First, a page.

Hosts that are added to a DRS cluster must meet certain requirements to use cluster features successfully.

Ensure that the managed hosts use shared storage. Shared storage is typically on a SAN, but can also be implemented using NAS shared storage.

See the iSCSI SAN Configuration Guide and the Fibre Channel SAN Configuration Guide for more information about SAN and the ESX Configuration Guide or ESXi Configuration Guide for information about other shared storage.

Configure all managed hosts to use shared VMFS volumes.

Place the disks of all virtual machines on VMFS volumes that are accessible by source and destination hosts.

Set access mode for the shared VMFS to public.

Ensure the VMFS volume is sufficiently large to store all virtual disks for your virtual machines.

Ensure all VMFS volumes on source and destination hosts use volume names, and all virtual machines use those volume names for specifying the virtual disks.


Virtual machine swap files also need to be on a VMFS accessible to source and destination hosts (just like .vmdk virtual disk files). This requirement does not apply if all source and destination hosts are ESX Server 3.5 or higher and using host-local swap. In that case, vMotion with swap files on unshared storage is supported. Swap files are placed on a VMFS by default, but administrators might override the file location using advanced virtual machine configuration options.

To avoid limiting the capabilities of DRS, you should maximize the processor compatibility of source and destination hosts in the cluster.

vMotion transfers the running architectural state of a virtual machine between underlying ESX/ESXi hosts. vMotion compatibility means that the processors of the destination host must be able to resume execution using the equivalent instructions where the processors of the source host were suspended. Processor clock speeds and cache sizes might vary, but processors must come from the same vendor class (Intel versus AMD) and the same processor family to be compatible for migration with vMotion.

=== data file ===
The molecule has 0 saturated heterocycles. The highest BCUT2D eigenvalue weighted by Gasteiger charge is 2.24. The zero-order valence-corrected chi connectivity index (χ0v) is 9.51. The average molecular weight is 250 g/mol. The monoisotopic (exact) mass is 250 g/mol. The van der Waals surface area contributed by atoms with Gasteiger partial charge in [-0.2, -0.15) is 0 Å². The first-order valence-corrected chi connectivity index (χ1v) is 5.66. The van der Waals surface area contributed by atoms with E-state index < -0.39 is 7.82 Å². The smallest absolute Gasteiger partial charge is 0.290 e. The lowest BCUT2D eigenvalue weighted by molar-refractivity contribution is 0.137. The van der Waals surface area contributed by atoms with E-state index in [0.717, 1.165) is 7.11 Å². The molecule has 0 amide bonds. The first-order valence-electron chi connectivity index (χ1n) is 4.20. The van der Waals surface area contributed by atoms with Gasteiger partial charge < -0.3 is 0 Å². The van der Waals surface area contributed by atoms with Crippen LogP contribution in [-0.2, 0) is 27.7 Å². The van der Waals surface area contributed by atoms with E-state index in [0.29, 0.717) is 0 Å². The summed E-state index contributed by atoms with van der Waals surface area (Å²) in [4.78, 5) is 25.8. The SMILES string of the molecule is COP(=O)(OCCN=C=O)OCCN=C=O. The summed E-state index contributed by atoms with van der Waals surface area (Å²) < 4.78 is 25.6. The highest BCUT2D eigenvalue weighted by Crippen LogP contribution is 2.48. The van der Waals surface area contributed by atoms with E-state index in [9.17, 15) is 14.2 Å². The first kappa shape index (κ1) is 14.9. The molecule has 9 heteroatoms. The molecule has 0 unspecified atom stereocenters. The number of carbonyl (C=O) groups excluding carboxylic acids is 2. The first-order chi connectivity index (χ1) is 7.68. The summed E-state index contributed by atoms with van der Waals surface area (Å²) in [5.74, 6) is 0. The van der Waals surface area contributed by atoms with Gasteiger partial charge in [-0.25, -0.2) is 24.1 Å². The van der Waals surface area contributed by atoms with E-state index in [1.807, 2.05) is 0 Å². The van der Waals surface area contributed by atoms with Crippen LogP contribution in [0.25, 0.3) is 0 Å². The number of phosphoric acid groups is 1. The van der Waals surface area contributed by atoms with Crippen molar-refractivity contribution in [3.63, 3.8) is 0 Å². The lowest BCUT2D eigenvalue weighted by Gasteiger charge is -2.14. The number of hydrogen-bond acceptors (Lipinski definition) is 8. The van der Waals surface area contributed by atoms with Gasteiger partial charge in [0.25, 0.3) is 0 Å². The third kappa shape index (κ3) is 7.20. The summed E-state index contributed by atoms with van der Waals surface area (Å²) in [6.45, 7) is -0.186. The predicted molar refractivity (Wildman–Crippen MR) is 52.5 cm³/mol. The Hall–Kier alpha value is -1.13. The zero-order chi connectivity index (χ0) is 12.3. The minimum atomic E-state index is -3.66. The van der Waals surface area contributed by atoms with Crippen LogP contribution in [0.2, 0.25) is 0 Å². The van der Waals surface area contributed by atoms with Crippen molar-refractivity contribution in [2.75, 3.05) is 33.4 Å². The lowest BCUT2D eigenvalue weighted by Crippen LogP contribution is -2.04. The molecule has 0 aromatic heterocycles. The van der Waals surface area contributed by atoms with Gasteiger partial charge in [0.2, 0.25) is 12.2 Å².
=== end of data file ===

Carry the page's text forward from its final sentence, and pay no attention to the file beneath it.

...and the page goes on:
Processor families such as Xeon MP and Opteron are defined by the processor vendors. You can distinguish different processor versions within the same family by comparing the processors’ model, stepping level, and extended features.

Sometimes, processor vendors have introduced significant architectural changes within the same processor family (such as 64-bit extensions and SSE3). VMware identifies these exceptions if it cannot guarantee successful migration with vMotion.

vCenter Server provides features that help ensure that virtual machines migrated with vMotion meet processor compatibility requirements. These features include:

Enhanced vMotion Compatibility (EVC) – You can use EVC to help ensure vMotion compatibility for the hosts in a cluster. EVC ensures that all hosts in a cluster present the same CPU feature set to virtual machines, even if the actual CPUs on the hosts differ. This prevents migrations with vMotion from failing due to incompatible CPUs.

Configure EVC from the Cluster Settings dialog box. The hosts in a cluster must meet certain requirements for the cluster to use EVC. For information about EVC and EVC requirements, see the VMware vSphere Datacenter Administration Guide.

CPU compatibility masks – vCenter Server compares the CPU features available to a virtual machine with the CPU features of the destination host to determine whether to allow or disallow migrations with vMotion. By applying CPU compatibility masks to individual virtual machines, you can hide certain CPU features from the virtual machine and potentially prevent migrations with vMotion from failing due to incompatible CPUs.

To enable the use of DRS migration recommendations, the hosts in your cluster must be part of a vMotion network. If the hosts are not in the vMotion network, DRS can still make initial placement recommendations.

To be configured for vMotion, each host in the cluster must meet the following requirements:

The virtual machine configuration file for ESX/ESXi hosts must reside on a VMware Virtual Machine File System (VMFS).

vMotion does not support raw disks or migration of applications clustered using Microsoft Cluster Service (MSCS).

vMotion requires a private Gigabit Ethernet migration network between all of the vMotion enabled managed hosts. When vMotion is enabled on a managed host, configure a unique network identity object for the managed host and connect it to the private migration network.